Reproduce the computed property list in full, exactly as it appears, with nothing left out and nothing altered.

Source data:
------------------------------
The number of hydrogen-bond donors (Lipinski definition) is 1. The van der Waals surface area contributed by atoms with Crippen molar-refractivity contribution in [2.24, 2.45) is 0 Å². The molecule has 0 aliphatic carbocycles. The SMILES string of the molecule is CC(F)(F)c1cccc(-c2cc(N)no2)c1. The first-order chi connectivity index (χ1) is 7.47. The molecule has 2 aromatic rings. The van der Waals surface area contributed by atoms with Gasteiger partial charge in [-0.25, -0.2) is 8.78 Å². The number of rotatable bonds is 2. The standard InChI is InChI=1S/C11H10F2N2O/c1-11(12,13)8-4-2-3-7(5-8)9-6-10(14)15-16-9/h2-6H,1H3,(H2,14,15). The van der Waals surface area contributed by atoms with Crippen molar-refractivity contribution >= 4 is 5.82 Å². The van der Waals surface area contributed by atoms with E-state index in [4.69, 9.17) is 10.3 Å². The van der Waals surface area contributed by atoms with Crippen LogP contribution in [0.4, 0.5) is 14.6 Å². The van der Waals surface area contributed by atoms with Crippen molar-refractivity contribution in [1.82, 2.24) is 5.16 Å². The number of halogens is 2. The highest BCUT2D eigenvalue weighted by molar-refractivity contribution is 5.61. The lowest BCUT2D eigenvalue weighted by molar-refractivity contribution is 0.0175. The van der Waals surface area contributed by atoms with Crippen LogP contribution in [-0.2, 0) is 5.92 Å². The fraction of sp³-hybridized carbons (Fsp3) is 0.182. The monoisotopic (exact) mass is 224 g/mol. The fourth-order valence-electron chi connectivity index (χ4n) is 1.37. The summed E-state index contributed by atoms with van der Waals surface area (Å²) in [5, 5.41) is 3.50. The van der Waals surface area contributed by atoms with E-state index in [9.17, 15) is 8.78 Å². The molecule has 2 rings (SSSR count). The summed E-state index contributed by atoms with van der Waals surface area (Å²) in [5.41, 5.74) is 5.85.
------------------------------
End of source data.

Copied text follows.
The number of hydrogen-bond donors (Lipinski definition) is 1. The van der Waals surface area contributed by atoms with Crippen molar-refractivity contribution in [2.24, 2.45) is 0 Å². The molecule has 0 aliphatic carbocycles. The SMILES string of the molecule is CC(F)(F)c1cccc(-c2cc(N)no2)c1. The first-order chi connectivity index (χ1) is 7.47. The molecule has 2 aromatic rings. The van der Waals surface area contributed by atoms with Gasteiger partial charge in [-0.25, -0.2) is 8.78 Å². The number of rotatable bonds is 2. The standard InChI is InChI=1S/C11H10F2N2O/c1-11(12,13)8-4-2-3-7(5-8)9-6-10(14)15-16-9/h2-6H,1H3,(H2,14,15). The van der Waals surface area contributed by atoms with Crippen molar-refractivity contribution >= 4 is 5.82 Å². The van der Waals surface area contributed by atoms with E-state index in [4.69, 9.17) is 10.3 Å². The van der Waals surface area contributed by atoms with Crippen LogP contribution in [0.4, 0.5) is 14.6 Å². The van der Waals surface area contributed by atoms with Crippen molar-refractivity contribution in [1.82, 2.24) is 5.16 Å². The number of halogens is 2. The highest BCUT2D eigenvalue weighted by molar-refractivity contribution is 5.61. The lowest BCUT2D eigenvalue weighted by molar-refractivity contribution is 0.0175. The van der Waals surface area contributed by atoms with Crippen LogP contribution in [-0.2, 0) is 5.92 Å². The fraction of sp³-hybridized carbons (Fsp3) is 0.182. The monoisotopic (exact) mass is 224 g/mol. The fourth-order valence-electron chi connectivity index (χ4n) is 1.37. The summed E-state index contributed by atoms with van der Waals surface area (Å²) in [5, 5.41) is 3.50. The van der Waals surface area contributed by atoms with E-state index in [9.17, 15) is 8.78 Å². The molecule has 2 rings (SSSR count). The summed E-state index contributed by atoms with van der Waals surface area (Å²) in [5.41, 5.74) is 5.85.